This was shot at 105mm, and it is a lovely focal length for a portrait. It has a flattening effect on the image, so all the features of the face are very appealing to the eye (no exagerating nose sizes like the wide angle does). It also gives a narrow field of view behind the sitter, so if there is a small area of attractive background (as there is here), it can really help make that part of the portrait. Overall this is my favourite focal length, because of the flattening effect it provides, though I would probably use it more for head and shoulders portraits because of the distance between the subject and the photographer require for a full body portrait is rather large.
Friday, 29 May 2009
Exercise 7: Focal Length and Character
Now I moved onto the focal length project. I was using my Canon 24-105 IS L lens (on a 5d MKII, a full frame camera, so no crop factor is applied), so I took three shots, one at 24mm one at roughly 70mm, and one at 105mm. I decided to do full body shots, otherwise I would have been extremely close to Emma on the wide end of the lens:
This is the shot at 24mm, it has exagerated features that are close to the lens, such as Emma's legs. In this pose it doesn't work so well, is not particularly flattering, but if I was trying to emphasise the height of a model, shooting from low with a wide angle lens with really accentuate a models legs, and could be used to great affect. It also shows a lot of the background and Emma's surroundings, so would work well for showing the environment as well in a portrait. It also requires a fairly close working distance between photographer and subject, making it uncomfortable for the subject, often showing up in the photographs with slightly awkward poses.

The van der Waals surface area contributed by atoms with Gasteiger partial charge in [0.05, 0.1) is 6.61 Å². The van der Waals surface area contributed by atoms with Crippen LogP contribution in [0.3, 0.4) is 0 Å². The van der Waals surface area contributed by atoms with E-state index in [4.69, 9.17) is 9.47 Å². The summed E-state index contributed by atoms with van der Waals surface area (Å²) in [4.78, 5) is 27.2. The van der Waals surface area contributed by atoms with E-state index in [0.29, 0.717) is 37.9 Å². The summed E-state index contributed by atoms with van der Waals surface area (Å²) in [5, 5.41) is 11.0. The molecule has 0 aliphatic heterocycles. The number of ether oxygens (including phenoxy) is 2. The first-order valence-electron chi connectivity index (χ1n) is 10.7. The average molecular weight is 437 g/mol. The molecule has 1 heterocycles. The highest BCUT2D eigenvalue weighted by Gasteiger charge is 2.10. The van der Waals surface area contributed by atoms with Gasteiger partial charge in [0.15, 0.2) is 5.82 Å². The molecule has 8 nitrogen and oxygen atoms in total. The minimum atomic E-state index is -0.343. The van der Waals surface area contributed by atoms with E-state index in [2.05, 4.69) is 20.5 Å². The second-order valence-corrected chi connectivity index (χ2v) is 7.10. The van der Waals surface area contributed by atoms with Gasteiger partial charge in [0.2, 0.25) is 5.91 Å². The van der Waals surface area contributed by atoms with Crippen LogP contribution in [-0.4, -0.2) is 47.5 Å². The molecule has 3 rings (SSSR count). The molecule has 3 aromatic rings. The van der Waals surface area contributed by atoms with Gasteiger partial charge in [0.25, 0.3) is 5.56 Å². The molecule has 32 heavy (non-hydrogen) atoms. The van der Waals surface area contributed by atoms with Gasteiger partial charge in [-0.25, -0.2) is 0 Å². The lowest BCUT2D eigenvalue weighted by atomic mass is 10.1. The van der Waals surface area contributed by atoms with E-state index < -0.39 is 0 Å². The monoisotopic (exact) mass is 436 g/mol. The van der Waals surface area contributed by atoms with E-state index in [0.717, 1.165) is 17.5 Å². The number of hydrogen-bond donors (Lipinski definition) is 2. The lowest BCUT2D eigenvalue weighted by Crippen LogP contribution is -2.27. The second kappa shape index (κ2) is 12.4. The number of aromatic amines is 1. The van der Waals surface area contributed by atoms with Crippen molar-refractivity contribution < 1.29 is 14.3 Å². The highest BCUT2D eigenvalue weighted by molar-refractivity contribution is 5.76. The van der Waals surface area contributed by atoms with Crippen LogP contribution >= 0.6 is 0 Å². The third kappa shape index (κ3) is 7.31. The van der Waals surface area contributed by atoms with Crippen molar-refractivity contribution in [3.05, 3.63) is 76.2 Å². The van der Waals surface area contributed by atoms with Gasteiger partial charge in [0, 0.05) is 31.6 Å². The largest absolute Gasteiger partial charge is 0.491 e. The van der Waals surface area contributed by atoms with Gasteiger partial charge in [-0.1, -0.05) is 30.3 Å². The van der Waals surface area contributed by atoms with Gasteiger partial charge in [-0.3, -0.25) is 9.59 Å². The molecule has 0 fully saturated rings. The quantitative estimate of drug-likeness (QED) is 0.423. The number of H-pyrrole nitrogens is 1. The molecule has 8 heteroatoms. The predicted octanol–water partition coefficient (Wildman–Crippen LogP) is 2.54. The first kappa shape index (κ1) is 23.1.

This is the shot at 70mm. It is flattering, gives a very natural perspective on Emma, and Emma's features are very much true to life. This is very much a good focal length for a general portrai, giving very much a true to life view, if not slightly giving a flattening effect to the image. It also gives a good working distance between photographer and subject, not being too far apart, but far enough that it is easy for the subject to relax into a pose.